Twin tunnels, single bores and megabores – Local subway planners face choices on what will work best for new lines

Each new subway tunnel is as unique as its surrounding neighbourhood and geology. While six-metre, twin tunnels were once considered standard, more recent technology has made larger, single tunnels possible. This article reviews the different sizes of tunnels and the factors that go into choosing one.

Let’s get out the tape measures – the really big tape measures.

How big does a subway tunnel need to be? Should you dig two tunnels to fit one train each or one tunnel to hold both? And, should the tunnel be big enough to contain the stations, or should they be dug out later?

Tunnel size is among the most important decisions that have to be made before subways are built.

Image shows the tunnel.
The view as you enter the LRT tunnels for the Eglinton Crosstown project. (Metrolinx photo)

Metrolinx planners have been working through a list of possibilities to deliver a massive subway expansion in the Greater Toronto Area. The $28.5 billion subway program includes the Ontario Line, the Scarborough Subway Extension, the Eglinton Crosstown West Extension, and the Yonge Subway Extension.

“Imagine that under the surface, going through groundwater and soil, the subway tunnel is basically a big hollow straw,” – Richard Tucker, project director for the Ontario Line and Scarborough Subway Extension at Metrolinx

As technology evolves for boring and mining, subway planners have more choices to make about how big tunnels should be. Tunnel types can vary from line to line. A twin tunneling approach, with two separate caverns for trains going opposite directions, is the most prevalent, but it is not the only option.

Most of the current TTC subway system consists of parallel twin tunnels, where each track has a hole to itself, six metres in diameter.

Richard Tucker, project director for the Ontario Line and Scarborough Subway Extension at Metrolinx, explains that groundwater in the soil surrounding the tunnel is an important consideration in determining its size.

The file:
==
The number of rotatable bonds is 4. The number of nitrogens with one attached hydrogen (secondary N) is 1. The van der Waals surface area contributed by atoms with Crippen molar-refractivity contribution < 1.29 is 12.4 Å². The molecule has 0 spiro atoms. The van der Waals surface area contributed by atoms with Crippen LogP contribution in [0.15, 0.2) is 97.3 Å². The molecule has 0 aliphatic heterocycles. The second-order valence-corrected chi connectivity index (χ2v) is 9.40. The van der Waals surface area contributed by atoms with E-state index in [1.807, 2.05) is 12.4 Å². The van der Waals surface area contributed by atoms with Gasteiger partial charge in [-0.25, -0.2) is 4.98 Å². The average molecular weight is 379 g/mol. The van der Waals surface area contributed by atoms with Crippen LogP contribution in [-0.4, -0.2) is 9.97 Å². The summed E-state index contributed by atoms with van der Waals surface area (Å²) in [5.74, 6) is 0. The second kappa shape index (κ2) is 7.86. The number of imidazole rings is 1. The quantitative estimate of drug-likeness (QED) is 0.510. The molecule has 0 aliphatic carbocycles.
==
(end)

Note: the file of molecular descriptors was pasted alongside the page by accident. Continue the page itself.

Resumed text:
“Imagine that under the surface, going through groundwater and soil, the subway tunnel is basically a big hollow straw,” Tucker said. “It is going to float, so the weight of soil above it must be heavy enough to keep it down.”

Image shows a worker in a tunnel.
It’s not just about digging a hole. At Mt. Pleasant, the Crosstown tunnels gain strength from their cohesive shape – prior to demolishing the section that will house the station platform, the surrounding sections need to be backfilled or supported to maintain their structure.(Metrolinx photo)

To keep the tunnel stable, the general rule is that the metres of soil above should be at least equal to the diameter of the tunnel. So, each six-metre tunnel needs six metres of earth on top to keep it in place.

This is important for planners who are trying to minimize depth, because the further down the tracks are, the longer it will take for passengers to get out of the station.

Bigger tunnels need to be laid deeper. A tunnel built to fit two tracks inside a single bore would typically be 10 metres in diameter and need at least 10 metres of ground cover.

“That may or may not be a problem, because sometimes as you go below utility lines and building foundations you have to go deeper anyway,” Tucker said.

Another consideration when looking at twin bore tunneling is that it removes less soil from the ground than one larger tunnel that is, big enough for two trains.

On the other hand, once twin bores are drilled, they require extra digging for special structures.

“With a twin tunnel route, you have to add cross passages every so often for safety features, such as emergency exits,” Tucker said. “Then, we have to add special structures – mined or by open cut – for the crossovers that move trains from one track to another.

“That extra work is very specialized.”

Image shows light at the end of a rocky tunnel.
After months of continuous digging, crews punch through a solid ground barrier at the end of Tunnel One for a rail project at Highways 401 and 409 in Toronto. (Metrolinx photo).

Tunnels must also accommodate pocket tracks that give trains a place to sit during off-peak hours before going back online for rush hour. They can also be used to store service cars for tunnel and track maintenance.

“When you have two tunnels, with one track each, and then you need a third in some places, you have to mine caverns or dig from the surface to create those structures,” Tucker said.

As for cost, drilling the smaller twin tunnels starts out less expensive than one larger single hole, but there is no easy rule for determining if the cost of adding these structures outweighs that advantage, or if it is even feasible to build them, until you look at the geography of the route and the position of stations.

“Depending where you are in the city, you may not even be able to dig a hole for these special structures,” Tucker said. “The more of them and the more cross passages you need, the more expensive the twin tunnels become.”

“But, if you have stations that are close together you don’t need as many cross passages.”

The larger, single bore tunnels simplify these additions by removing the need for them to be dug out from above.